Chapter 6 Notes
Chapter 6 Notes BUAD 332 001
Popular in CBM I: Demand Management
Popular in Business Administration
This 27 page Class Notes was uploaded by Morgan Notetaker on Monday October 19, 2015. The Class Notes belongs to BUAD 332 001 at University of Tennessee - Knoxville taught by Mark A Moon (P) in Summer 2015. Since its upload, it has received 36 views. For similar materials see CBM I: Demand Management in Business Administration at University of Tennessee - Knoxville.
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Date Created: 10/19/15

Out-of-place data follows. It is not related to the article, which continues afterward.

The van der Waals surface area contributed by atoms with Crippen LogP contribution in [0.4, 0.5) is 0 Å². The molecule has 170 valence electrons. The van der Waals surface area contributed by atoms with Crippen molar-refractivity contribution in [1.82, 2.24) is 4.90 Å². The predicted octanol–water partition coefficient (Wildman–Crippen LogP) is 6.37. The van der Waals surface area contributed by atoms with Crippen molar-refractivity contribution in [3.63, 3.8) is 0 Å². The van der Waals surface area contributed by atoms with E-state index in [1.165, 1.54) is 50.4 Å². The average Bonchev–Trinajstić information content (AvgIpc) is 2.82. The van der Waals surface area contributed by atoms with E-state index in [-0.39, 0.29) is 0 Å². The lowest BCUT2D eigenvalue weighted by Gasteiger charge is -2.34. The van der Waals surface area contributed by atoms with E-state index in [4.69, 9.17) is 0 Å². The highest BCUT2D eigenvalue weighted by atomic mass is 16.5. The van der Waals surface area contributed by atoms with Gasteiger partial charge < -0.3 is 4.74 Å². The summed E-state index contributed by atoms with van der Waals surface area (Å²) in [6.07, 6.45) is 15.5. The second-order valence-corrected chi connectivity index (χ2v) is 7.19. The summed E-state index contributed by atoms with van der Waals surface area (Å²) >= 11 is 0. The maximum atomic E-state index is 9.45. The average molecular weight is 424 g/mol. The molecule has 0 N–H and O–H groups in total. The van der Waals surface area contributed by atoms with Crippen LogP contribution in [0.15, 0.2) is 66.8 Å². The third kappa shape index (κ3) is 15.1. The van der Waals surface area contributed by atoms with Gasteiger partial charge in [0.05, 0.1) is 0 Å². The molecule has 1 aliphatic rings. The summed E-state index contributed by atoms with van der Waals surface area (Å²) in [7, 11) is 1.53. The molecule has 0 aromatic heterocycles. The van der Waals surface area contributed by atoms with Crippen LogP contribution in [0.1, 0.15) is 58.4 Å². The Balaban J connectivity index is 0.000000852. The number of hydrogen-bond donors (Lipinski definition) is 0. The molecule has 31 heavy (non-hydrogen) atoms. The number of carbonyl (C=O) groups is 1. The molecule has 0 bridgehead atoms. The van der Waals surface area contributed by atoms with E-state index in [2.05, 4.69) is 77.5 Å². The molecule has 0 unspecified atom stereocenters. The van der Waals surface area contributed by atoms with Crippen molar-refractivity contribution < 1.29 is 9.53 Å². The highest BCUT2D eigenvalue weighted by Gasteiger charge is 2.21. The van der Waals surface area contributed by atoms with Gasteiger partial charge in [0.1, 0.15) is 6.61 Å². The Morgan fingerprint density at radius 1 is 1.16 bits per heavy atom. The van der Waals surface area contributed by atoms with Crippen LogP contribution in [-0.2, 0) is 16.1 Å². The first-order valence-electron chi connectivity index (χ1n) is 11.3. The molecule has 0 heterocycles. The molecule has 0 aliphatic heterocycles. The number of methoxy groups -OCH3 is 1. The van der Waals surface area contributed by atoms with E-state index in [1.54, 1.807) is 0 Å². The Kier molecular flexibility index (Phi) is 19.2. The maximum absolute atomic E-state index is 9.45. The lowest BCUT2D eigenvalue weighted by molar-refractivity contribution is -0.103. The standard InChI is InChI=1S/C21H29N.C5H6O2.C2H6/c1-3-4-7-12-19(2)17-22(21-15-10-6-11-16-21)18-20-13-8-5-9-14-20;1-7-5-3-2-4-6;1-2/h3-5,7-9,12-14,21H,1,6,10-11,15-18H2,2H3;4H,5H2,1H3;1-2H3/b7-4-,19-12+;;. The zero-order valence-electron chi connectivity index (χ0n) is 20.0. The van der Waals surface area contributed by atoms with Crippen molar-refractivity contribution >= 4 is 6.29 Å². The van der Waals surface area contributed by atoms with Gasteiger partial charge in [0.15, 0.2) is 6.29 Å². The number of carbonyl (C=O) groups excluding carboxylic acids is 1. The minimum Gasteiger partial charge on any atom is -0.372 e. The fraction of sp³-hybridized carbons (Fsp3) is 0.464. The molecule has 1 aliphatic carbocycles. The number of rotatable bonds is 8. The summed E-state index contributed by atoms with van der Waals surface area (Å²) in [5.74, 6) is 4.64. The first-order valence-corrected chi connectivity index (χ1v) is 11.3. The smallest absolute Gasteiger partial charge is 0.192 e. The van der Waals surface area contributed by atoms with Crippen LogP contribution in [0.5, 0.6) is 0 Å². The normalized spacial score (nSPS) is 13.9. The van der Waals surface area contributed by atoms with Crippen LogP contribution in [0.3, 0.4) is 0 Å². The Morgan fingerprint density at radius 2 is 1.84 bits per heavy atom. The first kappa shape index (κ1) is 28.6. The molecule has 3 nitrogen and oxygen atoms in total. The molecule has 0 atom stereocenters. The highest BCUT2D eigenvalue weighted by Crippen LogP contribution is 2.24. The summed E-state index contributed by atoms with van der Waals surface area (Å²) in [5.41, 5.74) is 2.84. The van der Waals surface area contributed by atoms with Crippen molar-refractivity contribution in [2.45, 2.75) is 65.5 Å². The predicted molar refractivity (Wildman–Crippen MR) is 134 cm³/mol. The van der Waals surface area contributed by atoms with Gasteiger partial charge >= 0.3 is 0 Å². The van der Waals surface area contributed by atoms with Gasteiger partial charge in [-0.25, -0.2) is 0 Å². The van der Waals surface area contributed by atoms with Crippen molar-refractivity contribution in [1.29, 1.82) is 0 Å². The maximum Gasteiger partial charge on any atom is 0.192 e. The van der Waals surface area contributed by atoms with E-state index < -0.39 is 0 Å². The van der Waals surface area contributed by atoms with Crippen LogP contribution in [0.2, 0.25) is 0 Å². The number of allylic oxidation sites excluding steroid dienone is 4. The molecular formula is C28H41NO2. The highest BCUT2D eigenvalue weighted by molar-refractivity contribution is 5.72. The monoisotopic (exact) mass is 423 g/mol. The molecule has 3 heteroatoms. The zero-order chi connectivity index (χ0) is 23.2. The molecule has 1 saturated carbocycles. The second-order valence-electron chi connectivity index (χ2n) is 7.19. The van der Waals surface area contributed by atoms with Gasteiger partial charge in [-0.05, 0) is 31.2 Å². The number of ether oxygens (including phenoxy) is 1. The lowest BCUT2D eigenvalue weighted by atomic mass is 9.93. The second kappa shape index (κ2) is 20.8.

Chapter 6 Customer Driven Marketing Strategy Creating Value for Target Customers Who is our customer and what do we want our customer to think about when they think about us the most strategically important set of decisions a marketer has to think about Clicker question segmentation and targeting are different things with segmentation being done before targeting Clicker question positioning is perceptual it exist in the mind of the customer Designing a CustomerDriven Marketing Strategy Left side addresses the question quotwho is the customer Right side addresses the question quotwhat do our customers think about when they think about us Step 1 Market Segmentation Dividing a market into smaller groups with distinct needs characteristics or behaviors that might require separate marketing strategies or mixes heterogeneous and divide it groups that are more horn I L Markets consist of customers that are different in many ways different in how they respond to advertising pricing what marketers want to do is take that and divide it into smaller groups to make smaller more alike groups Examples Gender age ethnicity team fans beach vs mountain Clicker question The whole idea behind market segmentation is to select which customers we select false Market Segmentation 0 Key segmentation variables 0 Geographic 0 Demographic gender age ethnicity 0 Psychographic mountains vs beach team you like 0 Behavioral 0 No single way to segment is best Often combine more than one variable to define segments Market Segmentation 0 Geographic 0 World region country Region of country City or metro size Dens y Climate Market Segmentation 0 Demographic 0 Age gender family size family life cycle income occupation education race religion generation nationality 0 The most popular basis for segmenting customer markets 0 Easier to measure than most other types of variables Examples Cover girl all women designed to cater to different subsections of markets Rihanna Pink Ellen DeGeneres So a Vergera Katy Perry Market Segmentation 0 Gender 0 Segmenting on the basis of gender often requires different products variations for men and women 0 Income 0 Identifies and targets the affluent for luxury goods 0 People with low annual incomes can be lucrative market 0 Some manufacturers have different grades of Market Segmentation 0 Psychographic 0 Behavioral segmentation segmentation 0 Dividing a 0 Dividing buyers market into into groups different groups based on based on social consumer class lifestyle knowledge or personality attitudes uses characteristics or responses to a product s quot31 A little harder to measure but very effective ways to divide a market Psychographic segmentation example Pontiac Aztec car marketed to different hobbies voted one of the worst cars ever made Market Segmentation 0 Behavioral segmentation 0 User Status 0 Nonusers exusers potential users firsttime users regular users 0 Usage Rate 0 Light medium heavy 0 Loyalty Status 0 Brands stores companies Loyalty status as a segmentation variable example Pepsi Cola vs Coke taste test really successful caused revolution Bill Cosby commercial Coke changed recipe people were pissed loyal Cost CEO his job made Pepsi pretty happy Coke thought it was taste but it was actually loyalty to their brand Market Segmentation 0 Marketers will frequently use more than one segmentation variable 0 Use multiple segmentation bases in order to identify smaller betterdefined target groups 0 Start with a single base and then expand to other bases 0 The goal Create a heterogeneous customer group that might be a good target for marketing activity 10 Segmenting Business Markets 0 Consumer and business markets use many of the same variables for segmentation 0 Business marketers can also use 0 Operating characteristics 0 Purchasing approaches reverse auction used for businesses whoever submits lowest bid 0 Situational factors 0 Personal characteristics 11 Segmenting International Markets 0 FactorSIJsed 0 Geographic loca on 0 Econonncfackws 0 PoH caland legalfactors 0 Ch turalfactors 12 Requirements for Effective Segmentation 0 To be useful market segments must be 0 Measurable Accessible Substantial Differentiable Actionable 13 Step 2 Targeting Selecting the market segments that will become the chosen targets of opportunity The basic idea here From the segments that have been ident Step 1 pick those segments you plan to market your gaiuigiff services L 14 Targeting 0 You have to decide which segments are most attractive 0 This is done by evaluating market segments on the criteria of 0 Segment size and growth 0 Segment structural attractiveness 0 Company objectives and resources How big is the segment and how well is it growing 15 Evaluating Market Segments 0 Segment Size and Growth 0 Analyze current segment sales growth rates and expected profitability 0 Segment Structural Attractiveness 0 Consider competition existence of substitute products and the power of buyers and suppliers 0 Company Objectives and Resources 0 Examine company skills and resources needed to succeed in that segment 0 Offer superior value and gain advantages over competitors 16 Targeting Strategies Undifferentiated Ligt Cigt Corgcmted mass marketing marketing Targeting broadly Approaches that companies may take to targeting Undifferentiated treat entire market as whole segment go after it as one big market Micromarketing local or individual marketing Targeting narrowly 17 Targeting Strategies 0 Undifferentiated mass marketing 0 Ignores segmentation opportunities 0 Such products rarely succeed for long in the American marketplace 0 Differentiated segmented marketing 0 Targets several segments and designs separate offers for each 0 Coke Procter amp Gamble soaps and detergents Toyota are a few examples Example in difference between undifferentiated and segmented marketing Ford Model T only made one model of car and perfectedexcelled in making it low cost quotYou can have it in any color you want as long as it s black no differentiation Ford Motor Company one product sold to anyone and everyone ruled for a number of years Along came another company General Motors 1925 Chevrolet Buick and Cadillac different products to appeal to different market segments Alfred P Sloan was head over them came up with strategy of marketing to different segments By 1925 who do you think was winning GM offered much more differentiated product to users with different needswants that s why undifferentiated products rarely win differentiated companies do a betterjob of satisfying customers needs 18 Target Marketing Strategies 0 Concentrated niche marketing 0 Targets one or a couple of small segments 0 Niches have very specialized interests Example for niche marketing Apple got poor during time period when Steve Jobs wasn t there they decided to take a niche strategy and focus on 2 segments k 12 education amp high graphic intensity applications graphic design interior design main reason they did that was because they had to conserve resources and wanted to be successful in those 2 markets then go further Clicker question a company is likely to choose a concentrated or niche targeting strategy when the company has minimal nancial and human resources 19 Micromarketing 0 Tailoring products and marketing programs to suit the tastes of specific individuals and locations 0 Local Marketing Tailoring brands and promotions to the needs and wants of local customer groups cities neighborhoods specific stores retailing 0 Individual Marketing Tailoring products and marketing programs to the needs and preferences of individual customers All the way at other end of spectrum from undifferentiated marketing Local marketing Winn Dixie grocery stores had resort stores Hispanic stores Jewish stores responding to local conditions and being conscious of what would satisfy people in individual regions Individual marketing Amazon get different emails from amazon 20 Choosing a Targeting Strategy 0 Factors to consider 0 Company resources limited Niche prob 0 Product variability 0 Product s lifecycle stage 0 Market variability 0 Competitors marketing strategies GM reacted to competitive opportunity 21 Socially Responsible Targeting 0 Marketing sometimes generates controversy and concern when targeting 0 Vulnerable minority or disadvantaged populations 0 Children and teens Camel cigarettes ned and sued for advertising quotJoe Camel charged for advertising and targeting children Lucky Charms products that are inherently unhealthy and targeting and advertising them to children Malt Liquor targeting minority or disadvantaged populations Socially responsible are you targeting people who may not have the ability to make good choices 22 Positioning A product 5 position is the way a product is defined by consumers on important attributes the place the product occupies in consumers minds relative to competing products Segmentation and targeting who is our customerwho are we going to market to Last part positioning what do customers think about our brand Example Volvo safety 18 20 year old male thinks its boring Volva doesn t rly care they aren t the target market Positioning word association BMW performance Differentiation and Positioning C Choosing a differentiation and positioning strategy involves 0 Identifying a set of possible value differences and competitive advantages on which to build a position 0 Choosing the right competitive advantage 0 Selecting an overall positioning strategy 0 Key to winning target customers is to understand their needs better than competitors do and to deliver more value What s really important to her 24 Differentiation and Positioning 0 How does one brand differentiate itself from another brand Product differentiation product is inherently differentsuperior 0 Services differentiation 0 Channels differentiation a way to get products services to customers that is differentbetter 0 People differentiation 0 Image Product example Panasonic quotToughbook stories Service example British Airways superior service Image example Abercrombie and Fitch not the quality but the image Rolex image 25 Differentiation and Positioning 0 Differences that could possibly be promoted should be Important Preemptive Distinctive Affordabe Superior Profitable Communicable 26 Here s Why All Of This Is So Important Segmentation amp targeting Differentiation Who Is Our Customer I I amp positioning What do we want our customers to think about when they think about us Distribution Pricing Strategy Integrated Strategy amp amp Tactics Comm TquotquotFiir 39 LquotFur r is TL39ZTE 391 r w 7w sf 77 k y 7 0 Nothing else happens until you know who your customer is 0 4 P s of Marketing strategy cant do this until we know who customer is 0 Need to be sure of rst 2 questions because it affects everything later in the chain